A card access equipped door is typically a door system that includes a door closer or operator. The mechanical door closer may not be chosen with the same attention to detail that other access control components are regarded. In card access, they may often be installed on indoor, non fire rated doors. This can be relatively new territory for the use of mechanical door closers depending upon your facility. These abused, oft forgotten devices have been around since the late 1800s and are one of our best tools to securing spaces regardless of the locking method. At virtually any building, campus of many buildings, corporate headquarters, remote sites, etc., there likely is someone on staff who has been specifying the same trusty brand and model of closer throughout their career, with some variations. There are good reasons for this, such as parts inventory, staff familiarity with adjusting and installing them. So, for the typical application, if the devices are not failing regularly, are doing their job and aren’t knocking over entering occupants and spraying them with oil, there is no compelling reason to change standards. But what about locations where things aren’t going so well?
Let’s examine a few common access control opportunities and challenges associated with door closers from a physical security/electronic access controls paradigm.
Magnetic door holds and door closers: I am a fan of using them in my card access systems as we can schedule what time the door literally closes and “locks.” This feature is a user (non)compliance and labor savings in many applications. The area closing schedule starts the sequence, the magnet releases, the door shuts and the access controlled lock shifts to card only or locked mode. If someone has propped a door open, a genuine alarm is initiated and a response to the open door can be dispatched.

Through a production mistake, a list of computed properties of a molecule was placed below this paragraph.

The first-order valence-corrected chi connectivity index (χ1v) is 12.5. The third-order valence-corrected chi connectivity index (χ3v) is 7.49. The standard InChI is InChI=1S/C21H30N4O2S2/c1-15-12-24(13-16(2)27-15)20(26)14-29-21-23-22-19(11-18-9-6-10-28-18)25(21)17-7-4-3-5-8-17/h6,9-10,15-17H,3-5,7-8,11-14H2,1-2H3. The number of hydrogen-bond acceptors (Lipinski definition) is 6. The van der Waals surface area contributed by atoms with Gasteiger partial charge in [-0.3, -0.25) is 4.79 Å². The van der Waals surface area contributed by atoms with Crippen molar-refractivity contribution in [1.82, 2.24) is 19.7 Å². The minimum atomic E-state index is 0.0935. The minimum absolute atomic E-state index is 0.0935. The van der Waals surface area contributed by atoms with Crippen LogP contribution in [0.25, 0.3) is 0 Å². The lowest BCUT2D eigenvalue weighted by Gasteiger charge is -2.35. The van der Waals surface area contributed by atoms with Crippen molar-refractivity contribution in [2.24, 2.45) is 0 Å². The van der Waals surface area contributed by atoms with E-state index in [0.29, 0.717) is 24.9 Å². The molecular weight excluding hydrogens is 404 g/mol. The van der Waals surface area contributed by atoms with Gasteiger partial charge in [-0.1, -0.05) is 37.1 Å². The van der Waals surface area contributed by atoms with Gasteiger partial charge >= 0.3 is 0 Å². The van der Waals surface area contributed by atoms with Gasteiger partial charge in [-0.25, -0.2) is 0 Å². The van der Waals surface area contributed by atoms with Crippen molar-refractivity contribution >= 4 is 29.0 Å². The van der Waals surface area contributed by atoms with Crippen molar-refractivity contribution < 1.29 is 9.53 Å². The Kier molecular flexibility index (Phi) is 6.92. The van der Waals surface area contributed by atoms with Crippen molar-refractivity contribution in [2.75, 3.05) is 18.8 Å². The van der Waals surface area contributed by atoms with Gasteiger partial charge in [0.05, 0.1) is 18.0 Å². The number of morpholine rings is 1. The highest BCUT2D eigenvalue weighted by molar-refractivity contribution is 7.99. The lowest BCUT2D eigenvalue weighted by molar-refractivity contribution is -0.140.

Those magnetic door holds pose a design challenge, especially when applied in relatively non-traditional applications as described in the previous paragraph, especially during a retrofit of an existing door with access controls. They need to be mounted on the wall or on the floor for the most part. This can be solved with a door closer!
And what about the door closer and HVAC battle? Modern HVAC systems sometimes go to war with door closers and prevent them from doing their job properly. Crank up the closing force on the closer to overcome building positive pressure and when the new HVAC system determines the need for a reduced fan speed and thus airflow – occupants might get that welcoming kick into your building – literally.
There are closers designed specifically to combat this: a cam type closer is one example. A power boost feature might be applicable here. Our typical closer uses a combination of fluid control (hydraulics) and a compression spring to provide closing force – all field adjustable – but they do not react automatically to extreme or unusual conditions.
If you haven’t visited with a door and locking hardware manufacturer in a while about door closers, take a quick check of manufacturer’s web sites and you’ll find a dizzying array of mechanical door closer options, including old reliable. There are at least ten criteria for selecting the proper traditional door closer in a non access control installation, right down to the type of fasteners used to secure the device to the door. The major door hardware corporations have factory to end-user representatives. They cannot sell product directly to you; however, they will provide you with solutions, explanations, training, and even demonstrator products – typically at no cost – especially to enterprise level end users.
I have referred to a door as a system. To me, this is how an enterprise security manager segments the rapid evolution of the physical technology solutions available to us – as systems. A door, turnstile, gate...be it a component in a traditional card lock and key environment, in a traditional electronic access control system, or in an integrated electronic access and video, is a system.
I argue that a systems approach that delineates components of physical security into systems, ultimately leads to a better understanding of physical security needs to all audiences.
Bottom line – invite door hardware manufacturer representatives to your design meetings in addition to your trusted security integrator. Maintain regular contact with these manufacturer reps and take the time to meet with them, even independently – I promise it will be worth your while.